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Bachelor's degree is linked to career advancement more than formerly,but graduating from selective schools seems to matter less, study finds

August 1, 2003

For more information, contact: Benjamin Haimowitz,

Although in the past many top corporate executives never attended colleges, today's executives often have graduate degrees, and it is generally believed nowadays that more education translates into more career advancement.

In a study presented at the Academy of Management 2003 annual meeting, four scholars probe the changing relationship between education and career attainment and come up with some surprising results.

Given a rare opportunity to analyze the occupational records of one of the largest U.S.-based companies, Amy E. Hurley and Stefan Wally of Chapman University, Sharon L. Segrest of California State University, Fullteron, and Jeffrey A. Sonnenfeld of Yale compared the career advancement of two cohorts of managers who currently work for the company and started there a decade apart -- 540 who started in 1972 and 968 who began in 1982. The company, in a service industry, has about 200,000 employees. Ninety percent of the two cohorts were male, 83 percent were white, and 10.5 percent were African-American.

Among the 1972 group, the researchers found, neither total years of education nor earning a bachelor's degree was significantly related to career advancement, whereas in the group that entered the company a decade later, both were significantly linked to it. Earning a master's degree was associated with career advancement in both the 1972 and 1982 groups.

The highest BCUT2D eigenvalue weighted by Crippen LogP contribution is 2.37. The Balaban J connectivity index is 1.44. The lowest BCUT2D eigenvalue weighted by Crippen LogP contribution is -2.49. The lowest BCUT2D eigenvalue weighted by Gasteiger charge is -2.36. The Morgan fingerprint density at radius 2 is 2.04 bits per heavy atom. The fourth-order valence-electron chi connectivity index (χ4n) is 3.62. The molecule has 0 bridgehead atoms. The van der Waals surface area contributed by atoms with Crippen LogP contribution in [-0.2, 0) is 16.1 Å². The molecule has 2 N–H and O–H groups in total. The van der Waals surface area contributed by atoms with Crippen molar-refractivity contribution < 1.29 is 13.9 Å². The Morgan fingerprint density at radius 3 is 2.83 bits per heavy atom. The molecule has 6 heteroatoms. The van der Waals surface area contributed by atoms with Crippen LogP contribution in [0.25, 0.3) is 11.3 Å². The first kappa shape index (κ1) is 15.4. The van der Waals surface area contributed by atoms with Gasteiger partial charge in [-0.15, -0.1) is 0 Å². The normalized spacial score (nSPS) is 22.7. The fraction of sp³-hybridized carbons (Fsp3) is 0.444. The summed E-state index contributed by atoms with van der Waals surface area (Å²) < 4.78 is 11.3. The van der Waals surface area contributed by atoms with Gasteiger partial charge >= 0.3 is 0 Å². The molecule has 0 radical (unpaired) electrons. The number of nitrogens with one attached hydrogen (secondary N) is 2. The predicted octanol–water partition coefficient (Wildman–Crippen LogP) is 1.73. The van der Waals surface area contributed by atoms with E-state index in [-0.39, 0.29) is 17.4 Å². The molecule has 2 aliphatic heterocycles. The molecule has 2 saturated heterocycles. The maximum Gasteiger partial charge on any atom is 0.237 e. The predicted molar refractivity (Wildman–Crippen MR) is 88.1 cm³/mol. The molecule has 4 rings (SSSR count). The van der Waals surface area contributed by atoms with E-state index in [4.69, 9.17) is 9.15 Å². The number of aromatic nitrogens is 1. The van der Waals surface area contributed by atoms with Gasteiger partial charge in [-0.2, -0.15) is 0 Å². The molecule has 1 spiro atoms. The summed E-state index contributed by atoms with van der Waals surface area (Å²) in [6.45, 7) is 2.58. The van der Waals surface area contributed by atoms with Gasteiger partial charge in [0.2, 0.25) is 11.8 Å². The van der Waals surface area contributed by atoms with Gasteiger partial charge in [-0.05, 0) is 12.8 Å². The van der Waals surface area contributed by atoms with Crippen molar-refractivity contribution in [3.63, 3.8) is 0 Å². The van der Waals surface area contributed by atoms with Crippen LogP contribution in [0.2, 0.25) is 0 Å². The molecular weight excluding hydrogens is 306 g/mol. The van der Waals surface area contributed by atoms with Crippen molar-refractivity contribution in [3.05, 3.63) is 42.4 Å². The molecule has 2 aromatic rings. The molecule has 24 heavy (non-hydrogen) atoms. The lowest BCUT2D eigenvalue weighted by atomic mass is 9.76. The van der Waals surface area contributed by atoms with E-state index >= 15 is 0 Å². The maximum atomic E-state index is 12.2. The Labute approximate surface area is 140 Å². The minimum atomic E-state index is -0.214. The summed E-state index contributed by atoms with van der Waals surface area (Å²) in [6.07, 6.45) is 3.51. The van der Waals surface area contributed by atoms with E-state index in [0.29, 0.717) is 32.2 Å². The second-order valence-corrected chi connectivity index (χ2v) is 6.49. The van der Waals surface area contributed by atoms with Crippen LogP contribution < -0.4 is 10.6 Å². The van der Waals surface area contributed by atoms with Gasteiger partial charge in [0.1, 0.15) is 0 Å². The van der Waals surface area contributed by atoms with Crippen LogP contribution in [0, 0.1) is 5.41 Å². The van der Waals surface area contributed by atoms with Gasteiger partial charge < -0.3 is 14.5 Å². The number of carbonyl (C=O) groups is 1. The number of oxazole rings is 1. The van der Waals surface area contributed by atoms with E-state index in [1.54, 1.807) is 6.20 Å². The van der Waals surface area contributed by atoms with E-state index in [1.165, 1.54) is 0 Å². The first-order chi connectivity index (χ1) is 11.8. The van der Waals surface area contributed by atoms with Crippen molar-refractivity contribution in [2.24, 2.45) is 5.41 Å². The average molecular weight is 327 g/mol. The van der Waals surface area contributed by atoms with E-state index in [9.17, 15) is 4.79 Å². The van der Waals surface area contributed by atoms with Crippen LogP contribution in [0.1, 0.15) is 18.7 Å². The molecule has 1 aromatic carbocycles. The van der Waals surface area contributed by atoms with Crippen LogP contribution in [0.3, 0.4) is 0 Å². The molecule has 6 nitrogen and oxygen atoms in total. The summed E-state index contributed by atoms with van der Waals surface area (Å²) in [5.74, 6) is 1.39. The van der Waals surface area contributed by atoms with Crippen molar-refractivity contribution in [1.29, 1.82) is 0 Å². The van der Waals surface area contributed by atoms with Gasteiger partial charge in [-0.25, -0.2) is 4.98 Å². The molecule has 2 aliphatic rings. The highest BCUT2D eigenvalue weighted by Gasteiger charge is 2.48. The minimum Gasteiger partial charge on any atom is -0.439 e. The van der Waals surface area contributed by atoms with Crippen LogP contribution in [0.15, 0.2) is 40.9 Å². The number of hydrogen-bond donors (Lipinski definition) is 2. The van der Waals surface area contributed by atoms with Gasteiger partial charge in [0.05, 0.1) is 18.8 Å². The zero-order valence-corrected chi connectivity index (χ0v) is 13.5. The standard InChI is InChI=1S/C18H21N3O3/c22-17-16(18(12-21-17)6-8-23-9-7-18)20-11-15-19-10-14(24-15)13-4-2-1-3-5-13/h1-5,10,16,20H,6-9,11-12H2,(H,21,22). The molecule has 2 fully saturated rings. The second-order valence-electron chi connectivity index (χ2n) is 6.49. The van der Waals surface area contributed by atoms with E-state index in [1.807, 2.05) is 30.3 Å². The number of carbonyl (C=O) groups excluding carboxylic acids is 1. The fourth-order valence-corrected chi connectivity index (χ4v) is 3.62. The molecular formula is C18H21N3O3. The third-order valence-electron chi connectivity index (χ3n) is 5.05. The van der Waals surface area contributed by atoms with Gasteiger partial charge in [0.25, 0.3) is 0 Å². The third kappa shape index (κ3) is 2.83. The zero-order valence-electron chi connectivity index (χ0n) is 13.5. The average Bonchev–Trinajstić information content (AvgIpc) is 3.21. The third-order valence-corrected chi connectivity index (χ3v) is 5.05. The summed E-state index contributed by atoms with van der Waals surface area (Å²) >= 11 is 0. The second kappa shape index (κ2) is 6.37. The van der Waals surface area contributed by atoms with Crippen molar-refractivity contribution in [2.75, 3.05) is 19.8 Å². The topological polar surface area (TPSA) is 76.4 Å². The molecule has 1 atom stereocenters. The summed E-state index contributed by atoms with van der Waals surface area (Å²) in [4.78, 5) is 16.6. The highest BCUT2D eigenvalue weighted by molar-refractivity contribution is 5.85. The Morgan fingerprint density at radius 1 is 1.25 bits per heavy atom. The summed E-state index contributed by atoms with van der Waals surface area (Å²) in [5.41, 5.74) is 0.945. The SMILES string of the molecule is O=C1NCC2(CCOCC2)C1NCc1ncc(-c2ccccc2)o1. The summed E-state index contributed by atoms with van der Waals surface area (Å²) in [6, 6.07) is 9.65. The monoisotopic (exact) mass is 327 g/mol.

But while quantity of education grew in importance, the import of quality apparently receded -- at least with regard to the selectivity of the colleges or universities that the managers attended.

In the study, those schools were rated on selectivity, on a scale ranging from a low of one to a high of six, based on three factors -- high-school-class rankings and average SAT scores of entering freshmen and percentage of applicants offered admission. The degree of selectivity was significantly related to career advancement in the 1972 cohort but not in the 1982 group.

Expressing surprise at this finding, the study's authors surmise that it may have to do with the fact that this is a company where "people work their way up the ranks...[S]electivity of college may become more important in firms that are not internal labor markets."

Another surprising finding was that earning a bachelor's or master's degree after joining the firm did not contribute to career attainment for either the 1972 or 1982 cohort. "Universities have always advocated the benefits of obtaining a degree to students who may already by in the work force," the study's authors note. "It may be that those working students who are pursuing a degree related to their job may experience a positive effect for the degree, while other pursuing more general degrees do not. Also, it may be that a person has to change companies in order to reap the career benefits of obtaining additional education."

The Academy of Management, founded in 1936, is the largest organization in the world devoted to management research and teaching. It has over 13,000 members in 90 countries, including some 9,000 in the United States. The academy's 2003 annual meeting drew 6,000 scholars and practitioners to Seattle for more than 1,000 sessions on a host of issues relating to corporate organization, the workplace, technology development, and other management-related subjects

Media Coverage:
South Florida Sun-Sentinel. Organize your job search or perish. (Monday, February 02, 2004).

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